乳児の固形食導入時期と３歳の肥満の関係を847人の子どもの研究でみた。固形食solid foods 開始時期を、４ヶ月未満、４〜５ヶ月、６ヶ月以上に分けて比べると、母乳栄養では開始時期と肥満の関連はなかったが、人工乳で育った子どもは４ヶ月未満で固形食を開始した場合は３歳時の肥満が６倍に増加していた。|
Starting solid foods earlier linked to obesity risk
By Genevra Pittman
NEW YORK | Mon Feb 7, 2011 3:33am EST
NEW YORK (Reuters Health) - Babies raised on formula who start eating solid foods before they are 4 months old may be more likely to become obese than those who start later, suggests a new study.
The findings support U.S. guidelines that say parents should wait until babies are between 4 and 6 months old to start feeding them solid foods, said Dr. Susanna Huh, one of the study's lead authors from Children's Hospital Boston.
"Adhering to those guidelines could reduce the risk of obesity in childhood," she told Reuters Health.
Previous studies have shown conflicting results on whether the age at which babies start eating solid foods is related to their chance of being obese a few years down the line. Especially among babies who are raised on formula, the transition to solid foods might mean a jump in the amount of calories they are consuming - before parents have learned how much energy their baby really needs.
In the current study, Huh and her colleagues tracked about 850 babies and their mothers over 3 years. When babies were 6 months old, researchers asked the moms whether they had breastfed - and if so, for how long - and when they started feeding their babies solid foods, such as cereal, fruit, and dairy products.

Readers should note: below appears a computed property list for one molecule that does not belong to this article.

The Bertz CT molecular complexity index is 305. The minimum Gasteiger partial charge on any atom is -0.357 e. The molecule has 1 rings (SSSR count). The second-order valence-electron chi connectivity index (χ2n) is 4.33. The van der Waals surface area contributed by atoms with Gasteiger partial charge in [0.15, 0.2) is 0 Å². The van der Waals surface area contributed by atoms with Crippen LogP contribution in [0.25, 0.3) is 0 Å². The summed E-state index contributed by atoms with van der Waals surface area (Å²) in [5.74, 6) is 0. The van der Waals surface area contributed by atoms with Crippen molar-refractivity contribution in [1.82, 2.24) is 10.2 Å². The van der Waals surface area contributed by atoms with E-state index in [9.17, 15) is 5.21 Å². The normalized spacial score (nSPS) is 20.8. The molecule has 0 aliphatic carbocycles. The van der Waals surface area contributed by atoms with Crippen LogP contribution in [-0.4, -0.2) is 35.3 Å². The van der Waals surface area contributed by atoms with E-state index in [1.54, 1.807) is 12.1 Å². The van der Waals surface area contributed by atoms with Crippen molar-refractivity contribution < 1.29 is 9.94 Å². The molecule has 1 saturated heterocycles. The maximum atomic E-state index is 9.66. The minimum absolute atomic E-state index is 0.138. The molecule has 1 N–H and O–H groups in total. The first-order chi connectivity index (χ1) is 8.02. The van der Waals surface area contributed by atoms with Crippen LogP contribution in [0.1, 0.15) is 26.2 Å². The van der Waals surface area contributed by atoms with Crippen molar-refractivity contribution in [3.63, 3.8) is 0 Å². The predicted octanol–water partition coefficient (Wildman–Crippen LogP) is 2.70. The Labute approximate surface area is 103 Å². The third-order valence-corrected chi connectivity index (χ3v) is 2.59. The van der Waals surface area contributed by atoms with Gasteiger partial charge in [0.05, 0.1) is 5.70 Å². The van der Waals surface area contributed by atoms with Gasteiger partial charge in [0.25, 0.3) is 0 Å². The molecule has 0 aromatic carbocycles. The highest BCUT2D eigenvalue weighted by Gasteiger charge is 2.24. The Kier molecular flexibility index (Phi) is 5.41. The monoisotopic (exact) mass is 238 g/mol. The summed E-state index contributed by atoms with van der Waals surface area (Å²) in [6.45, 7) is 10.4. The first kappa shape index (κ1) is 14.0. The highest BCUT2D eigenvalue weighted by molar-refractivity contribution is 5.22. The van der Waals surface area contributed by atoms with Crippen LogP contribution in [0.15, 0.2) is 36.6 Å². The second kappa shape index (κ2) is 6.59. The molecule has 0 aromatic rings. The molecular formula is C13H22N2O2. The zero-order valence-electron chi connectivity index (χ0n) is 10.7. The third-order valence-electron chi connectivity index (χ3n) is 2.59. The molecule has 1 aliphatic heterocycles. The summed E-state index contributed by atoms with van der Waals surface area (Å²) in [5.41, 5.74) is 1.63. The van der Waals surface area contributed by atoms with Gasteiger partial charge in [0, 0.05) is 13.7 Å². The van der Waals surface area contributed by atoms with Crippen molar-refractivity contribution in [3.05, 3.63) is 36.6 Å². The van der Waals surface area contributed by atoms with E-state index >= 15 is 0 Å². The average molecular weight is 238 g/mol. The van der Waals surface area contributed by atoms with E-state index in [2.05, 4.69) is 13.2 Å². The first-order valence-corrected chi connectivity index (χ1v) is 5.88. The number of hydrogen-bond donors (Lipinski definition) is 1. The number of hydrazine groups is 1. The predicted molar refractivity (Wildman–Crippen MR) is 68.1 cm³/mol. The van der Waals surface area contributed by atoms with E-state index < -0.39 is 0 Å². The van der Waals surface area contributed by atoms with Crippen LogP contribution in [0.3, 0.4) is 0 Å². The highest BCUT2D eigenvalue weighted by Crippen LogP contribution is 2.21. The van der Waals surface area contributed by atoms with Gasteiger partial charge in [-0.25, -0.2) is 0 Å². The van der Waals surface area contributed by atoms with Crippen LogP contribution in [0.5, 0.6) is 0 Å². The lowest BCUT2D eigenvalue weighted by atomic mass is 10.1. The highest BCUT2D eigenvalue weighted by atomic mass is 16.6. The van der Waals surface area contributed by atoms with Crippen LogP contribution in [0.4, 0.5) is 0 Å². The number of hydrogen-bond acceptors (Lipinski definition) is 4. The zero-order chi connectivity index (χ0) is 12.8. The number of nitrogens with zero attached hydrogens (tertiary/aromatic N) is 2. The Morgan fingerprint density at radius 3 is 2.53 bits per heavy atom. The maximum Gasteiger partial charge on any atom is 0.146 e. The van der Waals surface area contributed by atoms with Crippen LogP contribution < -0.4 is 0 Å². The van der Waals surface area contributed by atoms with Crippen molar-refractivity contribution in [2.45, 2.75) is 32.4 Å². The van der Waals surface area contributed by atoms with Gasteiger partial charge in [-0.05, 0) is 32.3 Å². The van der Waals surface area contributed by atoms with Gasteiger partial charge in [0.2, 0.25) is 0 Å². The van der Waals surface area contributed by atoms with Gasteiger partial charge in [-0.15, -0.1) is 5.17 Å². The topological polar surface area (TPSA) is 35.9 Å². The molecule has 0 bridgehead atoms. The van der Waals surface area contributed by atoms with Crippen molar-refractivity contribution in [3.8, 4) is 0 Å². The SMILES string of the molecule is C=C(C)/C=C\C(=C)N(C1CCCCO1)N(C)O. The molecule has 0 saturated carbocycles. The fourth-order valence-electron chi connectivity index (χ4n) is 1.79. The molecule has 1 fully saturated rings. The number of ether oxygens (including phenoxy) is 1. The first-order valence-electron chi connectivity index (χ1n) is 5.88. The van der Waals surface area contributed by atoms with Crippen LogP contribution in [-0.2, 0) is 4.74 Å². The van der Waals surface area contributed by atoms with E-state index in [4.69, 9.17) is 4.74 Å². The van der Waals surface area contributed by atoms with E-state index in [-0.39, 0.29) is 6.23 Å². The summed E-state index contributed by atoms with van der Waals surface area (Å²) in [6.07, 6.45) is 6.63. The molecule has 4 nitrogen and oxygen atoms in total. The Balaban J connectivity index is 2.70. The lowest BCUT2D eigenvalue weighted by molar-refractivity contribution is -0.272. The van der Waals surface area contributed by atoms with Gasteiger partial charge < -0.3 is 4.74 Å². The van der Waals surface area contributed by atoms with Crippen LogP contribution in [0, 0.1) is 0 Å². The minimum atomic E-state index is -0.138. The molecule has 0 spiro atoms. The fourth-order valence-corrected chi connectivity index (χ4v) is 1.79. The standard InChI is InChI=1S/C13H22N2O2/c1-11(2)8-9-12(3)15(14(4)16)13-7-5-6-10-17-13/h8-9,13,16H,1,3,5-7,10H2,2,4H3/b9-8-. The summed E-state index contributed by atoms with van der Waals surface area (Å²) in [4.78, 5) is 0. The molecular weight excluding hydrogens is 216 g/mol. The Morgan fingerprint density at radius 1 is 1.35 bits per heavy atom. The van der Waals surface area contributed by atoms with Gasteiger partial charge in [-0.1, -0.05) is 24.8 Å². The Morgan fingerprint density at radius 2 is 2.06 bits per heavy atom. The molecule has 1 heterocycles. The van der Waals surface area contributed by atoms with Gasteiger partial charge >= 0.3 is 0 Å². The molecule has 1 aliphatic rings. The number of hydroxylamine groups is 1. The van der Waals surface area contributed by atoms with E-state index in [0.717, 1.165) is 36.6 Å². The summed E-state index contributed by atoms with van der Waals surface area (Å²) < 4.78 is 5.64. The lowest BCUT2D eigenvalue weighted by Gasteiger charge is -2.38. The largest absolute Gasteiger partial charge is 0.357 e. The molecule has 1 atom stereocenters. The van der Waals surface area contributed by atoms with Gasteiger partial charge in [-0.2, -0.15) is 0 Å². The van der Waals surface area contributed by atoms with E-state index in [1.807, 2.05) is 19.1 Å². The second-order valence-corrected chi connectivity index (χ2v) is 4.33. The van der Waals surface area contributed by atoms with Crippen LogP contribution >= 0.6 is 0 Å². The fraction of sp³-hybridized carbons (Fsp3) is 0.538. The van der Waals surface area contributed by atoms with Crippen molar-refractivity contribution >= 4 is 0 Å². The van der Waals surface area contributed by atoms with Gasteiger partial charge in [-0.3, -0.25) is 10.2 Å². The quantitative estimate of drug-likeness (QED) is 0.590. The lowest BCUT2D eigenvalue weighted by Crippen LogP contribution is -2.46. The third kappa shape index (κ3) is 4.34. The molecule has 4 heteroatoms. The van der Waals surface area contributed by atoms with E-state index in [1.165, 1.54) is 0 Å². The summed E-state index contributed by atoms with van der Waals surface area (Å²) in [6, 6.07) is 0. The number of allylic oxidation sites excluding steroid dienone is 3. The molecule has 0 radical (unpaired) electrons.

When kids were 3 years old, the researchers measured their height and weight to determine which kids were obese, defined as being in the highest 5 percent of their age and gender for body mass index (BMI), a measure of the relationship between weight and height.
For babies who were breastfed for at least four months, the age that they first received solid food - before 4 months, at 4 or 5 months, or 6 months or later - had no effect on whether they were obese at 3 years. Regardless of when they started eating solid foods, breastfed babies in the study had a one in 14 chance of being obese as preschoolers.
But the findings, published in the journal Pediatrics, were different among babies who were formula-fed from the beginning, or who stopped breastfeeding before they were 4 months old.
Those babies had a one in four chance of being obese at age 3 if they started eating solid foods before they were 4 months old. If parents waited until between 4 and 5 months, the kids' chances of being obese were one in 20.
The chance of being obese increased again if babies didn't start eating solid foods until they were at least 6 months old, but there were too few of those babies for the authors to make a firm conclusion about the risk of waiting longer to feed a baby solid foods.
Both in the U.S. and around the world, doctors have been promoting the importance of breastfeeding in the first 4 to 6 months of life. However, in the U.S. about half of babies are breastfed for less than 4 months, or not breastfed at all, according to the Centers for Disease Control and Prevention.
Breastfeeding itself cuts down on a baby's risk of being obese. For those babies who are raised on formula, it seems to be especially important that parents wait until babies are at least four months old to feed them solid foods, researchers say.
While parents may have more difficulty determining the right amount to feed a baby who isn't breastfeeding, it could also be that "the way that infants feed and learn to feed influences their obesity risk," Huh said.